Search

Number of results to display per page

Search Results

  • Author: Nursin Atesoglu Guney
  • Publication Date: 02-2014
  • Content Type: Journal Article
  • Journal: Insight Turkey
  • Institution: SETA Foundation for Political, Economic and Social Research
  • Abstract: The Arab Spring gave rise to a variety of transitions in the Middle East. Although initial developments in Tunisia and Egypt created optimism, tragic events in Egypt, Syria, Tunisia and elsewhere revived fears about a return to authoritarian governments, failed states and civil war. With no foreseeable change in the UN Security Council with regard to Syria, the country's neighbors, including Turkey, face the risk of instability. Although a recent agreement between the US and Russia marked a major step toward destrying the regime's chemical stockpile, it fails to address the conflict itself. As such, spillover effects continue to threaten Syria's neighbors. This paper highlights the critical nature of the situation and the international community's role in finding a solution.
  • Topic: War, Communications
  • Political Geography: Turkey, Middle East, Syria
  • Author: Perparim Gutaj
  • Publication Date: 11-2013
  • Content Type: Journal Article
  • Journal: Insight Turkey
  • Institution: SETA Foundation for Political, Economic and Social Research
  • Abstract: PAUL MOJZES is a well-informed and eminent historian of religion with a profound interest in the study of ethno-religion as the rationale for genocide. In this book, Mojzes is set to examine the Balkan genocides and ethnic cleansing during the troublesome twentieth century. He offers his readers an excellent, comprehensive and systematic, narrative of the horrific events that dominated the first and last decades of the previous century. Balkan Genocides develops the argument of how Balkan nations frequently were immersed in genocides and ethnic cleansing, mainly due to the power shifts in the region and the concept of 'cycle of revenge.' The book covers the Balkan Wars (1912-1913), World War I, the Greek-Turkish Wars, World War II, the post- World War II ethnic cleansing and genocides, and the Yugoslav Wars of disintegration during the 1990s.
  • Topic: Genocide, War
  • Political Geography: Turkey
  • Author: William Armstrong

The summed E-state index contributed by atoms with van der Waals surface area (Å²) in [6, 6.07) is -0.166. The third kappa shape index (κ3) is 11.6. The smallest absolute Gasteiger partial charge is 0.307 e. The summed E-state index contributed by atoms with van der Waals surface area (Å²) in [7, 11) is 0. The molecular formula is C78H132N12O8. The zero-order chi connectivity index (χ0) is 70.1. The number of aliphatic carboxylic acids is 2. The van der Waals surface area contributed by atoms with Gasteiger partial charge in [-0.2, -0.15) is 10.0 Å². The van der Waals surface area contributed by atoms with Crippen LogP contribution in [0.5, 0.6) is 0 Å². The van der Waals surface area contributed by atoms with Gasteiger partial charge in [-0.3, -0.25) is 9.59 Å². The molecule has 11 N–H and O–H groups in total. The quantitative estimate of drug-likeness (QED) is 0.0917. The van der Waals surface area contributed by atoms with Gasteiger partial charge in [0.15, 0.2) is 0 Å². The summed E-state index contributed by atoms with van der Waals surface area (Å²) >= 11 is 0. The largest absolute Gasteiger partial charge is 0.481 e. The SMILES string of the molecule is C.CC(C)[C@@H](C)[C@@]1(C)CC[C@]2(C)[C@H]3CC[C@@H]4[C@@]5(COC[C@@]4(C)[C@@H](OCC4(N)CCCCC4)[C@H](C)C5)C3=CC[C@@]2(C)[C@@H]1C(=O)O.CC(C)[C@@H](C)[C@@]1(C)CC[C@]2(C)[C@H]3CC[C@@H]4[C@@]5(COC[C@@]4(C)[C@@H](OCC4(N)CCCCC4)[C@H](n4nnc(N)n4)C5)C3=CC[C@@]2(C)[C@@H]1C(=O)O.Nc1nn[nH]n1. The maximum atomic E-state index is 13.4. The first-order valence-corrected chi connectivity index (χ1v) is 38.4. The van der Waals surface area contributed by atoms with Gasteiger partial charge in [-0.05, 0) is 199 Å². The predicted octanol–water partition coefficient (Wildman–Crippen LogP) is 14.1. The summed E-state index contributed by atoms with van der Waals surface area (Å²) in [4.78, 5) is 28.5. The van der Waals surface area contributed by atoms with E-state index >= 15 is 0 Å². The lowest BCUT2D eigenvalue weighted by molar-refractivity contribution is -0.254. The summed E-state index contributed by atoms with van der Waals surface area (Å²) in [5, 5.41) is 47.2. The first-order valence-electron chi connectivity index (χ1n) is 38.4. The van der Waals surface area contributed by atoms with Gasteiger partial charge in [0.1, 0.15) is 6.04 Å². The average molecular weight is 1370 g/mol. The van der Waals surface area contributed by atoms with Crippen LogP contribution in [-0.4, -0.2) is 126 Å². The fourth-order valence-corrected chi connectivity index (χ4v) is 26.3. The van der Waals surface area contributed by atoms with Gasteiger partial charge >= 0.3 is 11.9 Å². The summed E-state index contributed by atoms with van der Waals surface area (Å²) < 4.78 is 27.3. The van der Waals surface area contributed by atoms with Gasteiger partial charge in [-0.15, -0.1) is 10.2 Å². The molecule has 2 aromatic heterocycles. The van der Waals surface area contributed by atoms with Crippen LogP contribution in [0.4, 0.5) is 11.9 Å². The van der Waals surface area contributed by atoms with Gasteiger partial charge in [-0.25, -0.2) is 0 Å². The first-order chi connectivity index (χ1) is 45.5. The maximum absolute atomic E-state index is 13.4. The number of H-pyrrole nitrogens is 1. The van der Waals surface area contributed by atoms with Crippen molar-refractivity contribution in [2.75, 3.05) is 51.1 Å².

• Publication Date: 04-2012
  • Content Type: Journal Article
  • Journal: Insight Turkey
  • Institution: SETA Foundation for Political, Economic and Social Research
  • Abstract: Early on in this slim account of 1,300 years' of Turkish history, Norman Stone suggests: "If you are Turkish you have to ask what you owe to: (1) the ancient native Turkish tradition; (2) Persia; (3) Byzantium; (4) Islam; (5) what sort of Islam; and (6) conscious westernization." It would be far-fetched to imagine that every modern Turk self-consciously ratiocinate these things and comes up with their own credit-debit account of historical heritage. This book's major strength, however, is to demonstrate the lesser-appreciated continuities-as well as sudden changes-that do make up so much of Turkish history. The Ottoman Empire, Stone tells us, initially saw itself as an inheritor of both the Seljuk Turk and Byzantine Greek traditions. Until the conquest of Constantinople in 1453, for example, the Ottomans had thrived as a cavalry-based nomadic "military empire" in the Seljuk tradition; indeed, the plan of the Topkapı Palace they built soon after the conquest-with its modest, low-rise pavilions and courtyards-deliberately imitates the tented headquarters of a nomadic Turkish chieftain. On the other hand, Mehmet II (the conqueror of Constantinople) spoke fluent Greek and was "in effect set upon retaking the eastern Roman Empire that Justinian had made great in the sixth century." There is also the fact that, at the time of the taking the city, the population of the Ottoman lands was 75 percent Christian.
  • Topic: War
  • Political Geography: Russia, Turkey, Persia
  • Author: Stefan Ihrig
  • Publication Date: 03-2010
  • Content Type: Journal Article
  • Journal: Insight Turkey
  • Institution: SETA Foundation for Political, Economic and Social Research
  • Abstract: German-Turkish relations in the twentieth century were at times very good and very close, at times cold, semi-colonial, and often difficult, but always complex and never black and white. Even when relations were friendly, as before and during World War One, the German side often tried to dominate the Ottoman Empire in some way which led to resentment among those who became aware of this—most prominently perhaps Atatürk. And at times when interactions between the two peoples seemed to focus prominently on such aspects as education and academia, as during the National Socialism period when a number of German academics found a temporary home in Turkey, some Germany were not happy about this new kind of closeness between the two peoples. A good history of German-Turkish relations still needs to be written, and there is much to disentangle and uncover until then, but this edited volume by Şen and Halm is another step towards a better understanding of this highly entangled history and inserts itself into the ever growing body of literature on the subject.
  • Topic: War
  • Political Geography: Turkey, Germany
  • Author: Bruce Kuklick
  • Publication Date: 04-2009
  • Content Type: Journal Article
  • Journal: Insight Turkey
  • Institution: SETA Foundation for Political, Economic and Social Research